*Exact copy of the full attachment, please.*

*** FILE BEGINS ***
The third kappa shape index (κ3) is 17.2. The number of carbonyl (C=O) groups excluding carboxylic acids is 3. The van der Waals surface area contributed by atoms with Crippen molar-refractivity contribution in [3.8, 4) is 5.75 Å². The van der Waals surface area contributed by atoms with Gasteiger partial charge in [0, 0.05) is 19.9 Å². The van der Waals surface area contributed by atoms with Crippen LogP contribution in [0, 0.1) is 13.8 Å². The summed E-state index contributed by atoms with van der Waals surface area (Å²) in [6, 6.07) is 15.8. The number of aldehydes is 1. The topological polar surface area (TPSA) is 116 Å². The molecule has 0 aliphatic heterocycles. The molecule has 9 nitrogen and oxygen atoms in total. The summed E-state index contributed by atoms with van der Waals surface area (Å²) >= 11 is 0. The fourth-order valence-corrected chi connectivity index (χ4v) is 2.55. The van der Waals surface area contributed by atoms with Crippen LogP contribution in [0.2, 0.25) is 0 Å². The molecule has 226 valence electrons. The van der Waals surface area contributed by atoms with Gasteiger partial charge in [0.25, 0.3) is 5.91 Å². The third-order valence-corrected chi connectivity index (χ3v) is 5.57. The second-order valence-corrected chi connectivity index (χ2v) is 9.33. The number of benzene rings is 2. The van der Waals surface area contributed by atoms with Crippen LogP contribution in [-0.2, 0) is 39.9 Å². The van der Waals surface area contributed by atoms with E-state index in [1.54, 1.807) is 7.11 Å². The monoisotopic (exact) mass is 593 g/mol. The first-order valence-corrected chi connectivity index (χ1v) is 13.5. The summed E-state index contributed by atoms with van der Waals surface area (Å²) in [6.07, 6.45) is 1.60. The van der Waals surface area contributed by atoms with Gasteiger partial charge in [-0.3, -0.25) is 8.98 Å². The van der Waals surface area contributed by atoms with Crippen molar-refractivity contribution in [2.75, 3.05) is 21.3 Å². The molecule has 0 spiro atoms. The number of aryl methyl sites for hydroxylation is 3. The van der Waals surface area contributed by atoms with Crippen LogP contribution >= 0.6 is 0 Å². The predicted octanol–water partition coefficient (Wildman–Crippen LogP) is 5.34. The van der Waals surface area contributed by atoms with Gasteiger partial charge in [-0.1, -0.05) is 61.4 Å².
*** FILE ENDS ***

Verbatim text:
The third kappa shape index (κ3) is 17.2. The number of carbonyl (C=O) groups excluding carboxylic acids is 3. The van der Waals surface area contributed by atoms with Crippen molar-refractivity contribution in [3.8, 4) is 5.75 Å². The van der Waals surface area contributed by atoms with Gasteiger partial charge in [0, 0.05) is 19.9 Å². The van der Waals surface area contributed by atoms with Crippen LogP contribution in [0, 0.1) is 13.8 Å². The summed E-state index contributed by atoms with van der Waals surface area (Å²) in [6, 6.07) is 15.8. The number of aldehydes is 1. The topological polar surface area (TPSA) is 116 Å². The molecule has 0 aliphatic heterocycles. The molecule has 9 nitrogen and oxygen atoms in total. The summed E-state index contributed by atoms with van der Waals surface area (Å²) >= 11 is 0. The fourth-order valence-corrected chi connectivity index (χ4v) is 2.55. The van der Waals surface area contributed by atoms with Crippen LogP contribution in [0.2, 0.25) is 0 Å². The molecule has 226 valence electrons. The van der Waals surface area contributed by atoms with Gasteiger partial charge in [0.25, 0.3) is 5.91 Å². The third-order valence-corrected chi connectivity index (χ3v) is 5.57. The second-order valence-corrected chi connectivity index (χ2v) is 9.33. The number of benzene rings is 2. The van der Waals surface area contributed by atoms with Crippen LogP contribution in [-0.2, 0) is 39.9 Å². The van der Waals surface area contributed by atoms with E-state index in [1.54, 1.807) is 7.11 Å². The monoisotopic (exact) mass is 593 g/mol. The first-order valence-corrected chi connectivity index (χ1v) is 13.5. The summed E-state index contributed by atoms with van der Waals surface area (Å²) in [6.07, 6.45) is 1.60. The van der Waals surface area contributed by atoms with Gasteiger partial charge in [-0.3, -0.25) is 8.98 Å². The van der Waals surface area contributed by atoms with Crippen molar-refractivity contribution in [2.75, 3.05) is 21.3 Å². The molecule has 0 spiro atoms. The number of aryl methyl sites for hydroxylation is 3. The van der Waals surface area contributed by atoms with Crippen LogP contribution >= 0.6 is 0 Å². The predicted octanol–water partition coefficient (Wildman–Crippen LogP) is 5.34. The van der Waals surface area contributed by atoms with Gasteiger partial charge in [-0.1, -0.05) is 61.4 Å².